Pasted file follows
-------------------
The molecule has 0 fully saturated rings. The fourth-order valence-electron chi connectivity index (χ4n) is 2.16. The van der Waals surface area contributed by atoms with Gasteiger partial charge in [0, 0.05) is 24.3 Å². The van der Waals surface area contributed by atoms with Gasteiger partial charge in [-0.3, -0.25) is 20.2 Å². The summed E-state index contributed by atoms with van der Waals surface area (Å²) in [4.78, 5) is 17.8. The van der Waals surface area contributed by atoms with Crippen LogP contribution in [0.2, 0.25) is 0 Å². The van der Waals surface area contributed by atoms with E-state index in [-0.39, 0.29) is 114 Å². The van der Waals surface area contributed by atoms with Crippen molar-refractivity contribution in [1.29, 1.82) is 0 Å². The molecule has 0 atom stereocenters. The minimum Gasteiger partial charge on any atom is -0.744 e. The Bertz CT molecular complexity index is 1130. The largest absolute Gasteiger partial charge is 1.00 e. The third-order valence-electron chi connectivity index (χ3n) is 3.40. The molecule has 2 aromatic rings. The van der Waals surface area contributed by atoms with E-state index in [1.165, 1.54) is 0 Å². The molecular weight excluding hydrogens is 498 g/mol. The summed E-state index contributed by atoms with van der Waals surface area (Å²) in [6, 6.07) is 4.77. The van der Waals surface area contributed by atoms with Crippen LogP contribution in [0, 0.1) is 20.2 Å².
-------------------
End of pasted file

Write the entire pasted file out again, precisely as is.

The molecule has 0 fully saturated rings. The fourth-order valence-electron chi connectivity index (χ4n) is 2.16. The van der Waals surface area contributed by atoms with Gasteiger partial charge in [0, 0.05) is 24.3 Å². The van der Waals surface area contributed by atoms with Gasteiger partial charge in [-0.3, -0.25) is 20.2 Å². The summed E-state index contributed by atoms with van der Waals surface area (Å²) in [4.78, 5) is 17.8. The van der Waals surface area contributed by atoms with Crippen LogP contribution in [0.2, 0.25) is 0 Å². The van der Waals surface area contributed by atoms with E-state index in [-0.39, 0.29) is 114 Å². The van der Waals surface area contributed by atoms with Crippen molar-refractivity contribution in [1.29, 1.82) is 0 Å². The molecule has 0 atom stereocenters. The minimum Gasteiger partial charge on any atom is -0.744 e. The Bertz CT molecular complexity index is 1130. The largest absolute Gasteiger partial charge is 1.00 e. The third-order valence-electron chi connectivity index (χ3n) is 3.40. The molecule has 2 aromatic rings. The van der Waals surface area contributed by atoms with E-state index in [1.165, 1.54) is 0 Å². The molecular weight excluding hydrogens is 498 g/mol. The summed E-state index contributed by atoms with van der Waals surface area (Å²) in [6, 6.07) is 4.77. The van der Waals surface area contributed by atoms with Crippen LogP contribution in [0, 0.1) is 20.2 Å².